How much you can make: The median pay for web developers is $35 per hour. Front-end developers (those that create the forms and pages that the user directly interacts with) do not make as much as back-end developers do (those that deal with things like the servers that support the website and databases). Junior front-end developers make about $63,000 per year, whereas back-end developers pull in $123,000.
Why we like it: Web developers are in heavy demand. With the right skills and some experience, finding a position shouldn’t be difficult. With each new client comes new challenges and opportunities, so the work stays fresh. Most of the work is remote.
Potential downsides: Having to market yourself, unrealistic client expectations, making existing websites play nice in the sandbox, fixing other developer’s messes, and competing with international players that will do it for less.
How to get started: Start by learning the applicable programming languages for the specialty you want to pursue. There are online courses you can sign up for, and some are even free! While you can learn to code on your own, enrolling in a coding boot camp or certificate program will boost your chances for employment.
Create websites for friends or just for practice. Work on testing and debugging them to get some experience under your belt. These test websites can become part of your portfolio.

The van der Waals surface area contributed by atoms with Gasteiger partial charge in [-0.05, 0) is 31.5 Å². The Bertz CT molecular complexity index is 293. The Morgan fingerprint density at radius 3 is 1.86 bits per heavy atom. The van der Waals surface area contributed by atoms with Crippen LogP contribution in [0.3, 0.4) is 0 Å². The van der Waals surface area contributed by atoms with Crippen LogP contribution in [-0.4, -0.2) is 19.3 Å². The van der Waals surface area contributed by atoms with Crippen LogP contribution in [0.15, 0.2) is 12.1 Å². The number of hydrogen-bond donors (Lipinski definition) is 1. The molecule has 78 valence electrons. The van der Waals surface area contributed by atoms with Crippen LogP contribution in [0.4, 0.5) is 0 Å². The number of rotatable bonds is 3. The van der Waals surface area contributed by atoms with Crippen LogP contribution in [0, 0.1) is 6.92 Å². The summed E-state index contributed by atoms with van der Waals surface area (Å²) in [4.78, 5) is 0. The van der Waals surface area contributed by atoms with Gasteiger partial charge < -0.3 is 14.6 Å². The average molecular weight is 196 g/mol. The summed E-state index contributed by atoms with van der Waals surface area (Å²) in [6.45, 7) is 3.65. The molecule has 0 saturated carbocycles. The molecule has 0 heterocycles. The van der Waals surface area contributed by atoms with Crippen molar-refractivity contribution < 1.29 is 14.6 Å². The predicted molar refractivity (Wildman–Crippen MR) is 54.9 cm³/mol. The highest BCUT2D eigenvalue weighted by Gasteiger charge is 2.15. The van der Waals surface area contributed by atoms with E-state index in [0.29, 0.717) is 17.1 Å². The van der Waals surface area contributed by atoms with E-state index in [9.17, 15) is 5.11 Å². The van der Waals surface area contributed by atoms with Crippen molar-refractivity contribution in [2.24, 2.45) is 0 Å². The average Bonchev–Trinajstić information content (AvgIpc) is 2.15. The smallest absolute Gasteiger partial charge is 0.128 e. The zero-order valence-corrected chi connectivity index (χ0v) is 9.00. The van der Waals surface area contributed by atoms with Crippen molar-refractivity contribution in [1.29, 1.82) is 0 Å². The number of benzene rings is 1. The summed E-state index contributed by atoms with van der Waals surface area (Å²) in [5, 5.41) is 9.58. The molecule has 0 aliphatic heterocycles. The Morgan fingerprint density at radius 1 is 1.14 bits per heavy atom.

#4. Graphic Designer
Graphic designers create visual components of advertisements, websites, logos, brochures and more. They use software to render their artwork, which is used to sell products, engage customers and inform clients.
While this profession relies more on your portfolio than a degree, it does require a high level of artistic knowledge and computer skills.
How much you can make: Graphic designers make an average of $54,320 annually, but this varies based on niche and experience. Marketing and advertising projects (websites, branding, landing pages, billboards) are consistently some of the most lucrative.
Why we like it: No two projects are ever the same when you work in graphic design. It’s cool and fun to ride through the creative process of bringing ideas to life.
Potential downsides: Many graphic designers do have a college degree in the subject, so differentiating yourself without one will be a challenge. Competition is stiff in the industry, and the job market for graphic designers is shrinking slightly.
This one is my personal favorite option (obviously).
Freelance writers create compelling, grammatically correct copy for websites, blogs, resumes, brochures, white papers, books and more. Editors perfect the copy created by others.
How much you can make: You’ll likely start out making around minimum wage as a writer if you have no experience, but this jumps up quickly after you have a few great client reviews. Experienced freelance writers can make $50 per hour or more.
Why we like it: Freelance writing has untold flexibility. Your clients don’t care whether you write an article in your basement or on a beach in Bali. (I’m currently writing this while in the car to the trampoline park for my daughter’s birthday.)